This is rich. A group of Pennsylvania casinos has sued to stop the state lottery from offering online games, which the casinos allege are illegal.

The state regulates the casinos. But now, the casinos are the ones claiming that what the state lottery is doing is illegal.

The legal flap between Pennsylvania’s two major gambling syndicates echoes a line from “The Godfather Part II,” when Hyman Roth explains why he didn’t question the killing of his friend and casino mogul Moe Greene: “This is the business we’ve chosen.”

No one is taking a bullet in the eye, as Greene did, but watching the casinos and the lottery fight over the newest gambling front is just as disturbing.

It’s no surprise the casino industry is at odds with the lottery. After all, Pennsylvania has never had a coherent gambling policy beyond expanding games of chance to every corner of the commonwealth.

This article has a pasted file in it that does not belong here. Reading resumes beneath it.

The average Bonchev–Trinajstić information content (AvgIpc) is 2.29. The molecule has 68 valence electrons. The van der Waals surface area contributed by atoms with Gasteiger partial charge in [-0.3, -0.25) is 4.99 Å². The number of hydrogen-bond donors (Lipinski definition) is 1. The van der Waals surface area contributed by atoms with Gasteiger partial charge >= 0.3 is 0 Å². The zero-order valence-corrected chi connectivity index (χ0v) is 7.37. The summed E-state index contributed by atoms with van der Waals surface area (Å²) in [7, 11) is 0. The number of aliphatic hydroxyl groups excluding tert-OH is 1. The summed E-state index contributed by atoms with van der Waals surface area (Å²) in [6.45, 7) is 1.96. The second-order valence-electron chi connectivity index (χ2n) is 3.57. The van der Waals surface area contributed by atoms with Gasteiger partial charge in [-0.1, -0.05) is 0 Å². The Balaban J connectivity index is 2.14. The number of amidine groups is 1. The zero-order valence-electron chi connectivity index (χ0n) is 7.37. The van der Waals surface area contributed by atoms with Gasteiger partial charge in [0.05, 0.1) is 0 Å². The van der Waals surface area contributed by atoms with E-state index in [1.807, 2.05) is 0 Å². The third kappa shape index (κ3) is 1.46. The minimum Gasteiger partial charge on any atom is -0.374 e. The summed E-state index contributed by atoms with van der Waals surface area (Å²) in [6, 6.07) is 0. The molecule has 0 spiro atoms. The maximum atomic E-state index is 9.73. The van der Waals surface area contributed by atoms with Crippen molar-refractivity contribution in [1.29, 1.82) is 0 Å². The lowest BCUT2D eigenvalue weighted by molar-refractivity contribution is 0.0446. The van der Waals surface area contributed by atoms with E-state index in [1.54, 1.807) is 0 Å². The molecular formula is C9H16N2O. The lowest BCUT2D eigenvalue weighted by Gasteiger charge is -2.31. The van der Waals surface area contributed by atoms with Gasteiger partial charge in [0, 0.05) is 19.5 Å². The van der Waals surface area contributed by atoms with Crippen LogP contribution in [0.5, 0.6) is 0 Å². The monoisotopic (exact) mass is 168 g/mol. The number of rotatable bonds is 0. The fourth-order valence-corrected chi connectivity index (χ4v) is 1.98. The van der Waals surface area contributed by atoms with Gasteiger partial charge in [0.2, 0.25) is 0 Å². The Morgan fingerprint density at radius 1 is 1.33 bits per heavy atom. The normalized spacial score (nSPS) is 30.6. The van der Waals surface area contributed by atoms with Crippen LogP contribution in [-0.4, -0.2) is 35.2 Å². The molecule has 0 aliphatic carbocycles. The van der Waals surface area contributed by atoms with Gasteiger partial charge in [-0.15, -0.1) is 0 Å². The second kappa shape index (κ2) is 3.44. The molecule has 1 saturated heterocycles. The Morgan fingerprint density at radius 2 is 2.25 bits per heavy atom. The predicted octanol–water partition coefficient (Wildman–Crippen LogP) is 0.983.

The Pennsylvania Lottery was created in 1971 with the goal of providing tax relief to senior citizens. How has that worked out? The state now uses more vague language about lottery revenues “benefiting older Pennsylvanians.”

The first lottery game sold 50-cent tickets for a weekly drawing of $50,000. A year later, the lottery expanded to three weekly games and two new ones. By 1977, the lottery had pushed into the numbers racket, offering a daily three-digit drawing televised live. Today, there are 12 different drawings and 10 scratch-off games. The cost of a scratch-off ticket is as much as $30.

Pennsylvania’s annual lottery revenues top $4 billion. But most lottery sales come from poor and minority residents. Many are addicted: One report said 54 percent of lottery sales come from just 5 percent of players. Given Pennsylvania’s aggressive expansion and marketing of the lottery, it is hard to determine who is more addicted: lawmakers or the gamblers.

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